In the Fexl project I have a couple of tests b15 and index_C which render output with nested indentation. I was using a "pure functional" style, but not anymore. I just published this commit of the Fexl project which eliminates that complexity, simplifying the code by using stateful output routines.
That eliminates the "pure functional" output style, which took great pains to build a nested list structure that was only sent to the output device at the very end. This required passing around a hidden "tab" parameter in a monadic fashion, the use of a "next" continuation parameter, and semicolons to ensure that the tail of a structure was threaded in properly.
Now when you call routines like say, nl, put, and indent, the effects of those calls are going directly into a file handle or other target as they run. You are no longer building up a lazy nested piece of data which is later sent to an output target. All the complexity of the "pure" method vanishes like a bad dream.
This drastically simplifies the code supporting the b15 and index_C tests. I also use the technique to great advantage in the demo.ray project.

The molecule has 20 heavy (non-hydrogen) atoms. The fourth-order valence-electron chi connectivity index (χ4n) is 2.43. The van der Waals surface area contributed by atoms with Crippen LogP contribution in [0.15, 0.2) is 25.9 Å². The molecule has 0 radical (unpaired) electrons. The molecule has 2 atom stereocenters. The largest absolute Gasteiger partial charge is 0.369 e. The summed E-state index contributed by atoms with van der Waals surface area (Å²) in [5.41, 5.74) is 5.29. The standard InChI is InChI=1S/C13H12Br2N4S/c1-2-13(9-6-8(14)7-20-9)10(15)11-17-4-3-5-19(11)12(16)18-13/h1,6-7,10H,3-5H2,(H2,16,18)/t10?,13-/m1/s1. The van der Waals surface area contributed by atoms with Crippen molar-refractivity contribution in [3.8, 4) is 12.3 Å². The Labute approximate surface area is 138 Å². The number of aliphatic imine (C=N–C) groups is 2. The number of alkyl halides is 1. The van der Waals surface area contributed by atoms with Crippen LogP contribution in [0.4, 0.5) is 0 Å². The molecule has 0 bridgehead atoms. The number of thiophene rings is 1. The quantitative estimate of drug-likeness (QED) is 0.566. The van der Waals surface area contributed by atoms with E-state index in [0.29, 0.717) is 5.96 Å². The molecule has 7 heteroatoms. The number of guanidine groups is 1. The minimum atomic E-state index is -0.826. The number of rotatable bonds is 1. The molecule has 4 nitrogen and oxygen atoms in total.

This illustrates a principle which I title:
That's clearly a riff on Dijkstra's famous Go To Statement Considered Harmful. I consider the use of pure functions as sometimes harmful.
The pure functional style still has its place in certain aspects of a program, but for input and output it's easier just to cut to the chase and deal with the machine on its own terms. In those cases, "var" is your friend — and it can even create more opportunities for implementing routines directly in C, as I did with the parsing primitives in stream.c in the Fexl project.
I am also finding the var technique useful for "throughput". In one major project I was passing a single immutable state parameter around everywhere, and I greatly simplified the code by keeping that state in a handful of vars.
The good thing about "var" is that it is controlled mutability, not the haphazard and dangerous kind where you modify nested data structures in place. In Fexl the data structures are still immutable, but you use a var to point to a new version when you make a state change. I think this strikes the right balance between pure functions and routines with side effects.